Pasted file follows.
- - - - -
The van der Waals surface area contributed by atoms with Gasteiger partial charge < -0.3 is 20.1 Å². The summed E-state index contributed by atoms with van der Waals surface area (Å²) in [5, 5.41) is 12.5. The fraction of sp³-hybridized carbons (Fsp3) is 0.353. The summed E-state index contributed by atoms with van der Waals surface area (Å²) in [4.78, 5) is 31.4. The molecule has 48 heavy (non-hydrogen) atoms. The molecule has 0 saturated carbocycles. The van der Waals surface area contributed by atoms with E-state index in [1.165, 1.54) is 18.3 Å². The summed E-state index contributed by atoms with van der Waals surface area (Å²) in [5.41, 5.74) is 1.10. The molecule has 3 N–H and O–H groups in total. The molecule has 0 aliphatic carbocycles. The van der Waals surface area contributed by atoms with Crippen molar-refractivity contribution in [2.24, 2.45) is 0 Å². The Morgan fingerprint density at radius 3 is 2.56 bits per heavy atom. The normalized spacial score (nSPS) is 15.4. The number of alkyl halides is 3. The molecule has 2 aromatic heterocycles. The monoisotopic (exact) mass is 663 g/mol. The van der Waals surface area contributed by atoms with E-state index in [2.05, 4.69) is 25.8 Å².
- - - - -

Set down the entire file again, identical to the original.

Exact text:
The van der Waals surface area contributed by atoms with Gasteiger partial charge < -0.3 is 20.1 Å². The summed E-state index contributed by atoms with van der Waals surface area (Å²) in [5, 5.41) is 12.5. The fraction of sp³-hybridized carbons (Fsp3) is 0.353. The summed E-state index contributed by atoms with van der Waals surface area (Å²) in [4.78, 5) is 31.4. The molecule has 48 heavy (non-hydrogen) atoms. The molecule has 0 saturated carbocycles. The van der Waals surface area contributed by atoms with E-state index in [1.165, 1.54) is 18.3 Å². The summed E-state index contributed by atoms with van der Waals surface area (Å²) in [5.41, 5.74) is 1.10. The molecule has 3 N–H and O–H groups in total. The molecule has 0 aliphatic carbocycles. The van der Waals surface area contributed by atoms with Crippen molar-refractivity contribution in [2.24, 2.45) is 0 Å². The Morgan fingerprint density at radius 3 is 2.56 bits per heavy atom. The normalized spacial score (nSPS) is 15.4. The number of alkyl halides is 3. The molecule has 2 aromatic heterocycles. The monoisotopic (exact) mass is 663 g/mol. The van der Waals surface area contributed by atoms with E-state index in [2.05, 4.69) is 25.8 Å².